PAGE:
Head to the cinema this summer for the best opera performances!
The Met Live in HD is rebroadcasting the most popular productions from its live broadcasts to cinemas of the past few seasons. You can check out the Encore presentations wherever you normally see the shows (In Atlanta, they’ll be at Perimeter Pointe, Hollywood 24 at I-85 in Chamblee and elsewhere).
The broadcasts take place Wednesday nights in July at 7 p.m.
July 8 at 7 pm– La Traviata
July 15 at 7 pm-- La Fille du Régiment
July 22 at 7 pm-- The Merry Widow
July 29at 7 pm-- Aida
I’ve seen all of these and can pretty much recommend them across the board as worth seeing. For more info about the shows and casts, or to purchase tickets, visit Fathom Events.
Photo by Aubrey Longley-Cook
I’m usually writing arts stories, but this time, for a change, I’m in them. ArtsATL has a story about its critics that includes an update about my participation in the National Critics Institute at the Eugene O’Neill Theater Center in Waterford, Connecticut. And dance writer Kathleen Wessel interviewed Blake Beckham and me for a preview story about my curated dance event Honey, You Know Where to Find Me, which takes place this Friday, June 26 beginning at 8:30 p.m.
For those headed to the performance on Friday, our venue will be as hot as, well, a midsummer night dance show in Georgia. We plan to have ice cold drinks for you. See you soon!
5. A Streetcar Named Desire, June 11-28, Serenbe Playhouse.
Serenbe Playhouse presents a new production of the Tennessee Williams classic at the property’s new Art Farm Stage, where the set will be housed in recycled shipping containers. The Serenbe season also includes a world premiere adaptation of the children’s classic The Secret Garden (through August 2) and the Andrew Lloyd Weber musical Evita (July 23-August 16).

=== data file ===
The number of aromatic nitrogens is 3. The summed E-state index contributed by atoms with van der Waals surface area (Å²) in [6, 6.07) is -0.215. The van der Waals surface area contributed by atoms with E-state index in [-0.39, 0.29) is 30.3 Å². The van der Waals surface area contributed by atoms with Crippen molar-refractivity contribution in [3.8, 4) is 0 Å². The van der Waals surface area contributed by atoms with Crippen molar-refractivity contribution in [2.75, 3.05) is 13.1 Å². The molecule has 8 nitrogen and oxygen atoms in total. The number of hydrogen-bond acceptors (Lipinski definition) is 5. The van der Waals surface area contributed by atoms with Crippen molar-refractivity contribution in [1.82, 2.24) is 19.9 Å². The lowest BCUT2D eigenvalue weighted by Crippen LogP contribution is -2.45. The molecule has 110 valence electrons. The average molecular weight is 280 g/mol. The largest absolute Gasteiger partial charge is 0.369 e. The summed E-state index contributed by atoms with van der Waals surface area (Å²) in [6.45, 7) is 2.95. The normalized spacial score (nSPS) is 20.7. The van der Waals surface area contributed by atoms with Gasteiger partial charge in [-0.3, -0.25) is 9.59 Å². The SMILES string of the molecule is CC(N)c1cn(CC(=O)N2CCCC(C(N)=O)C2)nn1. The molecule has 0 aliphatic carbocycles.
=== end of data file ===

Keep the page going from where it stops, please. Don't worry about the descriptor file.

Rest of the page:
4. Atlanta Fringe Festival, June 4-7, Various Atlanta venues.
Theater, storytelling, dance, circus arts, comedy and improv make up this annual festival of alternative and experimental theater centered at Little Five Points’ 7 Stages Theatre but taking place in venues all around the city.
I’ve recently reviewed The Whale at Actors’ Express and the Tanz Farm presentation of Israeli choreographers Niv Sheinfeld and Oren Laor’s Ship of Fools.
Posted in Dance, Fashion, Film, Music, Opera, Theater
Tagged Albert Maysles, Andrew Alexander, arts journalist, Brokeback Mountain, Charles Wuorinen, Crazyanity, critic, Dust House, Fly on a Wall, Iris, Paris Crayton III, writer
I have two new reviews of two very different start-of-summer shows. I reviewed Blues for an Alabama Sky, Pearl Cleage’s Harlem Renaissance drama celebrating its 20th anniversary with a new production at the Alliance and the campy drag spoof Die, Mommie, Die! starring Atlanta playwright Topher Payne.
A monthly listing of critic Andrew Alexander’s picks for the top five arts events in Atlanta:
5. Lucinda’s World, Part III: Weathered Chromes. May 21-June 20. Marcia Wood Gallery.
The renowned Atlanta-based photographer continues with part three of a cycle of four exhibitions, each one at a different venue, this one of recent abstractions at Marcia Wood Gallery’s new midtown space.
The Breakers is an innovative new show from 7 Stages taking place at the Goat Farm Arts Center that utilizes a specially-built house with transparent walls as its set. Check out my preview in the Atlanta-Journal Constitution (paywall) and my review in ArtsATL.
Artist Nick Cave (not to be confused with the singer of the same name) creates colorful and elaborate soundsuits for his visually stunning and crowd-pleasing performances. Check out my preview of his show Up Right Atlanta in the Atlanta Journal-Constitution. The free show, April 24-26, will definitely be one of the don’t-miss performances of the year!
Salt of the Earth is a new documentary by German filmmaker Wim Wenders examining the life and work of Brazilian photographer Sebastiaõ Salgado.
Check out my review on Burnaway.